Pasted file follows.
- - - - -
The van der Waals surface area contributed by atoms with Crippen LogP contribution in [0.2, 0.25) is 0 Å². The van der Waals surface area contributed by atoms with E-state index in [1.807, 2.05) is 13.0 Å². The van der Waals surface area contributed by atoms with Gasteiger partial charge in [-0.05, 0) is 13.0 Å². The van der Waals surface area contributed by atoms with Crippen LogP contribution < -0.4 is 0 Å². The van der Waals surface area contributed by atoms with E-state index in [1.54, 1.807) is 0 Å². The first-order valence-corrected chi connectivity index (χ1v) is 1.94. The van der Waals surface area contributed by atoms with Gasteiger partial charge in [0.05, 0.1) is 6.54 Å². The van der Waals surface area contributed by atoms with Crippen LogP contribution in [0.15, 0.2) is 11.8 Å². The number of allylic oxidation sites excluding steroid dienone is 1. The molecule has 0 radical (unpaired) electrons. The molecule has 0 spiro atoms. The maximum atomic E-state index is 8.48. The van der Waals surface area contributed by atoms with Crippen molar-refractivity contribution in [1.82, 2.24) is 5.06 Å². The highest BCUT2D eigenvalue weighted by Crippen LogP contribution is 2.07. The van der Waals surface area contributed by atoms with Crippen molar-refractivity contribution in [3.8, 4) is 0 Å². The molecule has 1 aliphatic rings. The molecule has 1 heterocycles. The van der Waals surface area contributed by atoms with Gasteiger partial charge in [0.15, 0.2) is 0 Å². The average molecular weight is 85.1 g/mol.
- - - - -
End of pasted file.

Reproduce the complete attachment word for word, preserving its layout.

The van der Waals surface area contributed by atoms with Crippen LogP contribution in [0.2, 0.25) is 0 Å². The van der Waals surface area contributed by atoms with E-state index in [1.807, 2.05) is 13.0 Å². The van der Waals surface area contributed by atoms with Gasteiger partial charge in [-0.05, 0) is 13.0 Å². The van der Waals surface area contributed by atoms with Crippen LogP contribution < -0.4 is 0 Å². The van der Waals surface area contributed by atoms with E-state index in [1.54, 1.807) is 0 Å². The first-order valence-corrected chi connectivity index (χ1v) is 1.94. The van der Waals surface area contributed by atoms with Gasteiger partial charge in [0.05, 0.1) is 6.54 Å². The van der Waals surface area contributed by atoms with Crippen LogP contribution in [0.15, 0.2) is 11.8 Å². The number of allylic oxidation sites excluding steroid dienone is 1. The molecule has 0 radical (unpaired) electrons. The molecule has 0 spiro atoms. The maximum atomic E-state index is 8.48. The van der Waals surface area contributed by atoms with Crippen molar-refractivity contribution in [1.82, 2.24) is 5.06 Å². The highest BCUT2D eigenvalue weighted by Crippen LogP contribution is 2.07. The van der Waals surface area contributed by atoms with Crippen molar-refractivity contribution in [3.8, 4) is 0 Å². The molecule has 1 aliphatic rings. The molecule has 1 heterocycles. The van der Waals surface area contributed by atoms with Gasteiger partial charge in [0.15, 0.2) is 0 Å². The average molecular weight is 85.1 g/mol.